Today is Tisha b’Av, a fast day commemorating a number of historical tragedies for the Jewish people, most notably the destruction of both Holy Temples in Jerusalem. It is famously said that on the very day that the Temple was destroyed, Mashiach was born. This statement is not to be taken literally since the Temple was last destroyed nearly two millennia ago and Mashiach has still not come. Some believe it means that Mashiach—whoever he is—will be born on the ninth of Av. That, too, is problematic since, for example, the false messiah Shabbatai Tzvi was born on the ninth of Av and this was one point that people used to “prove” he was Mashiach. Another, more likely, possibility is that Mashiach will first be revealed on Tisha b’Av. The most straight-forward explanation is simply that on the very day the Temple was destroyed, God brought into existence the soul that would one day rebuild the Temple. The destruction of the Temple was not at all permanent, and when it was destroyed, the seeds of its eventual reconstruction were planted.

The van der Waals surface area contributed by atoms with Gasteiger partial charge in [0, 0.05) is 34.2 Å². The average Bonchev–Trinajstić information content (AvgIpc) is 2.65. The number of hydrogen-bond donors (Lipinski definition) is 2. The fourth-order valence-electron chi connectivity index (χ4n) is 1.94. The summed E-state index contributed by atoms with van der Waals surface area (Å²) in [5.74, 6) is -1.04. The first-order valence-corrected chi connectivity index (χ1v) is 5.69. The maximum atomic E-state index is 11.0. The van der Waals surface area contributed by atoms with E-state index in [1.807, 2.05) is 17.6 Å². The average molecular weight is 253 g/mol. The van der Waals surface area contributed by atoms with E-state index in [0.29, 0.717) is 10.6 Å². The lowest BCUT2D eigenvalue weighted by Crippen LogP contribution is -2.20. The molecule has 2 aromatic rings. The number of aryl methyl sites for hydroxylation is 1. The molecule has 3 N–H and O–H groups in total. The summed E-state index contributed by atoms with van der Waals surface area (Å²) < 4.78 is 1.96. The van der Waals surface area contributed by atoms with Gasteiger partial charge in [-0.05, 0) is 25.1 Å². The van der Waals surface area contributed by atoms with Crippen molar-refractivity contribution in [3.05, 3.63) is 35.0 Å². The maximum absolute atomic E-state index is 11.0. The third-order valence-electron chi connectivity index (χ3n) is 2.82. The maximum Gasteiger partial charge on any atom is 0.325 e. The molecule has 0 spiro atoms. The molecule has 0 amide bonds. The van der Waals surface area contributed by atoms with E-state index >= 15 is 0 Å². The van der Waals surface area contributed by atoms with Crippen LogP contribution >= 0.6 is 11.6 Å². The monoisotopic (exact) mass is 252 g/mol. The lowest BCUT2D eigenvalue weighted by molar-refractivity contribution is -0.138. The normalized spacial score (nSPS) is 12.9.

So, who is Mashiach? What else do we know about him from our authentic ancient sources? These are immensely important questions because many of the false messianic movements in history (from Jesus to Bar Kochva to Shabbatai Tzvi and to the modern day) emerged out of ignorance of who Mashiach is supposed to be. Had more people been aware of the qualifications required to be Mashiach, perhaps fewer would have been duped into such movements. A look through our ancient sources reveals a great deal of information regarding the identity of Mashiach, his purpose, and what we should expect from his life’s work. Continue reading